Since March 2021, following the easing of COVID-19 restrictions, school openings have allowed face-to-face learning in most ECA countries. This development intensified the need for WASH supplies and services to strengthen hygiene promotion and disease prevention in schools and ensure a safe reopening.
Despite recent developments, the impact of school closures remains significant and long-lasting. Notably, in Azerbaijan, Bosnia and Herzegovina, Bulgaria, Kazakhstan, North Macedonia, and Turkey, school closures lasted more than 41 weeks, a number significantly higher than the region’s average of 25 weeks. North Macedonia recorded the longest school closure, with students enrolled in online learning for a total of 54 weeks. As of mid-June, the closure or partial closure of schools in the region was still affecting more than 2.4 million children. The most affected are often children who live in poorer households and who do not have access to remote learning tools. Many children have further been impacted by considerable learning losses and experienced negative effects on their physical and mental development. In Romania, for example, an increased need for mental health and psycho-social support was reported, especially for children in public care and their caregivers.
Although routine immunization services have been fully restored in the region, in some countries the pandemic continued to impact vaccination services. A significant (≥ 5%) general drop in routine immunization coverage was reported by Azerbaijan, Bulgaria, Georgia, Kazakhstan, Kyrgyzstan, and Moldova.4 During the reporting period, UNICEF continued to support countries to catch up children with their routine immunization schedules by supporting the procurement of routine vaccines, strengthening the capacity of health professionals as well as by addressing vaccine hesitancy.
The economic impacts of COVID-19 continue to be felt in the region. As of June 2021, the World Bank, was forecasting a continuing recovery, with growth projected at 5.6%. However, this growth will likely continue to be uneven, with low- income and middle-income countries expected to show a much weaker performance.5 Together with economic inequalities, child nutrition constitutes a significant issue, both in itself and because it remains low on most national agendas as well as under-resourced.6 In line with geographic disparities, some of the most vulnerable countries struggle with acute malnutrition and stunting. UNICEF is working with governments and local partners to improve infant and young child feeding (IYCF) and nutrition services.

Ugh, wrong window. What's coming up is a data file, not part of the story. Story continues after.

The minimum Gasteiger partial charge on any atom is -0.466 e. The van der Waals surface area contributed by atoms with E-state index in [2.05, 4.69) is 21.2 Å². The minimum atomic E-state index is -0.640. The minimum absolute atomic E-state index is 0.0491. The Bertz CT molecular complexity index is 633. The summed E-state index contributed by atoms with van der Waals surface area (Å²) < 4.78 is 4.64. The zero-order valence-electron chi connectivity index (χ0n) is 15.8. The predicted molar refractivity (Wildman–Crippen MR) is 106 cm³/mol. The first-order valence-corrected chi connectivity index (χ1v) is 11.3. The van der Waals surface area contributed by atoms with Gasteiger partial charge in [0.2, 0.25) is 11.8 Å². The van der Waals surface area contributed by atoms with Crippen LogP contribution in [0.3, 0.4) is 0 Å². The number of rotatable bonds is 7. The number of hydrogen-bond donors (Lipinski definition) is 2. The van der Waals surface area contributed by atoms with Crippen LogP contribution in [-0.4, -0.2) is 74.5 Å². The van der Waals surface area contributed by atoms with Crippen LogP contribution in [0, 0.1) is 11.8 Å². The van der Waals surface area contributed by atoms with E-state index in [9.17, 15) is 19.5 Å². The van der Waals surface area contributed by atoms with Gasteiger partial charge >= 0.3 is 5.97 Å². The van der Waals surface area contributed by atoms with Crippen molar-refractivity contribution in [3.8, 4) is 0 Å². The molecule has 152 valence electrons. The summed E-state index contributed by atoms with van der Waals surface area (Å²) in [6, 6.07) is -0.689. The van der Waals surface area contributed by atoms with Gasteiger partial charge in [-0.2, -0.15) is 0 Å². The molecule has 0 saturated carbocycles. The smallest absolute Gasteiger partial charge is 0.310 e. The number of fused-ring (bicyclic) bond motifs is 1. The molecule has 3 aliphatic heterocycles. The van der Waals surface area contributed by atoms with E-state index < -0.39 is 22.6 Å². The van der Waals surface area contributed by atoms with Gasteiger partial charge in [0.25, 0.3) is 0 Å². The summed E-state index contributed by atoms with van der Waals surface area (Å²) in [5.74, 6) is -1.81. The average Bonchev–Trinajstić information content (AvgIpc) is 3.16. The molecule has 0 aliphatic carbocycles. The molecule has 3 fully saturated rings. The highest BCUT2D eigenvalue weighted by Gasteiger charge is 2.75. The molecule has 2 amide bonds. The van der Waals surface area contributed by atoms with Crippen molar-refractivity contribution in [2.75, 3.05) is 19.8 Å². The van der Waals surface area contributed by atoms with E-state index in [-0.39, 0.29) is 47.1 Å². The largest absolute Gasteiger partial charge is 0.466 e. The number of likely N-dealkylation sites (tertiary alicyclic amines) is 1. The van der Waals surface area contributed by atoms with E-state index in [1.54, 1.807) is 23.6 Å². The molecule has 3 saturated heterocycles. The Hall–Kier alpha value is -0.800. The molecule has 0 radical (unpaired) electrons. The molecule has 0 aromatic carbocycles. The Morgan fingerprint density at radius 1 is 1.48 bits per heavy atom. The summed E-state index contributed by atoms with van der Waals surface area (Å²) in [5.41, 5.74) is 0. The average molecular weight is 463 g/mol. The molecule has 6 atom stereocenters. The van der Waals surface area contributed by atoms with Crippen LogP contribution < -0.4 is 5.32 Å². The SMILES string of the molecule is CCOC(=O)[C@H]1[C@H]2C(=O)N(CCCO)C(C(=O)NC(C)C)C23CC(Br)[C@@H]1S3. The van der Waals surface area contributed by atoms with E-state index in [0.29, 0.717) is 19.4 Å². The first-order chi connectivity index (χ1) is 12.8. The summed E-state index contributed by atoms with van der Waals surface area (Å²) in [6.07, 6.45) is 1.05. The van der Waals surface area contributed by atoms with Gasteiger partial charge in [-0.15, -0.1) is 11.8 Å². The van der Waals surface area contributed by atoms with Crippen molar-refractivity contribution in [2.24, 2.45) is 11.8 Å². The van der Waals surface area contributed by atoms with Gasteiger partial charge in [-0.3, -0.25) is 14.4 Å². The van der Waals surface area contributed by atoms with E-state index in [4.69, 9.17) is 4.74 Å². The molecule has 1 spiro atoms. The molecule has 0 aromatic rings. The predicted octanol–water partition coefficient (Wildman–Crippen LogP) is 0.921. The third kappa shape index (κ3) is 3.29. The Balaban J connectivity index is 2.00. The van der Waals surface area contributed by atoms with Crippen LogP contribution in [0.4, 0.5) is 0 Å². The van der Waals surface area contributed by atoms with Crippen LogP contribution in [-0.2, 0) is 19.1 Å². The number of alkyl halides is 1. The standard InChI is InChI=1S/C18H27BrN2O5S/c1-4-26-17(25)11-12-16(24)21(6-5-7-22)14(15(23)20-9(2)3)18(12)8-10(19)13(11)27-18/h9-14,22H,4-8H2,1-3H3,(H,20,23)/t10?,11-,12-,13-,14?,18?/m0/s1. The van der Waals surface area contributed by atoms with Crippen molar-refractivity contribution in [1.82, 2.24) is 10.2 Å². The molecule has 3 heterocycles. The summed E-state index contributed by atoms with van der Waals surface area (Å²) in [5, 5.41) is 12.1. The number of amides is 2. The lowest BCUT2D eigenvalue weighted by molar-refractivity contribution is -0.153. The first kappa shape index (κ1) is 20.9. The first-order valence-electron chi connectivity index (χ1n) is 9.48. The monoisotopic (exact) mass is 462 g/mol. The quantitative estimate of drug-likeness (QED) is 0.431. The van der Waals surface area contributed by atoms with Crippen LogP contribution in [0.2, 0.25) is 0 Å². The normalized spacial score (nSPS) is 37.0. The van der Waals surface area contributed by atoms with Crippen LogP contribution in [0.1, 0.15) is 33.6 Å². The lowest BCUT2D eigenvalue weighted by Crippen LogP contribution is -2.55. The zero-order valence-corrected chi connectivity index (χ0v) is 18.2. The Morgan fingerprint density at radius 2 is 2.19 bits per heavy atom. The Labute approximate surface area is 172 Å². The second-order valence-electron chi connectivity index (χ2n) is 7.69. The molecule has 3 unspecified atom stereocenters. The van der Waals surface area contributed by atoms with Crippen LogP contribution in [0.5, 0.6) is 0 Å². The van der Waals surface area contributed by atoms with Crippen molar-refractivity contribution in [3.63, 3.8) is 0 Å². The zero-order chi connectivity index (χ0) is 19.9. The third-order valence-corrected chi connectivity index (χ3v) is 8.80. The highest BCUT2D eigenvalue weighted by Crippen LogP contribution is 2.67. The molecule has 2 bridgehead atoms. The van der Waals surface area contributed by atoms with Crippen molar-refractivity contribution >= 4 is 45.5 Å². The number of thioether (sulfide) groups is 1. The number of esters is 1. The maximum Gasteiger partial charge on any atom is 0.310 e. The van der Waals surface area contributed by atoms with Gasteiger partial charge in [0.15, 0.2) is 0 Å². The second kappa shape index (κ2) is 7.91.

The region remained prone to natural hazards, such as earthquakes, floods, and landslides, and continues to face the negative consequences of climate change and environmental hazards, with increasing drought leading to water scarcity, increasing rainfall pattern, air pollution, etc. This requires the scale up of emergency preparedness and response capacities across all UNICEF country offices, with a special focus on Central Asian countries. Torrential rains during the second week of May in Tajikistan triggered floods, landslides, and mudflows in many districts of the country, causing at least seven deaths, and affecting around 18,000 people, as well as 2,500 households.
In April, the conflict at the border between Kyrgyzstan and Tajikistan resulted in internal displacements of people on both sides. In Kyrgyzstan, 61,087 people were affected, while in Tajikistan the total number affected during the acute phase of the crisis stood at around 6,500 people.
In Afghanistan, the situation remains volatile due to the ongoing, rapid withdrawal of international troops, with the potential influx of refugees and population movement into the neighboring Central Asian countries of Tajikistan, Turkmenistan, Uzbekistan, and Kyrgyzstan, as well as into eastern Turkey through Iran. This development requires an immediate scale up of the humanitarian preparedness in the region to address urgent needs of the refugee children and their families in WASH, education, child protection, gender-based violence, health and nutrition, and social protection. UNICEF aims at providing a multisectoral response to ensure protection of and equitable/inclusive access to services for refugee children and women arriving from Afghanistan, in line with the Core Commitments for Children in Humanitarian Action (CCCs) and in coordination with UNHCR and other relevant partners.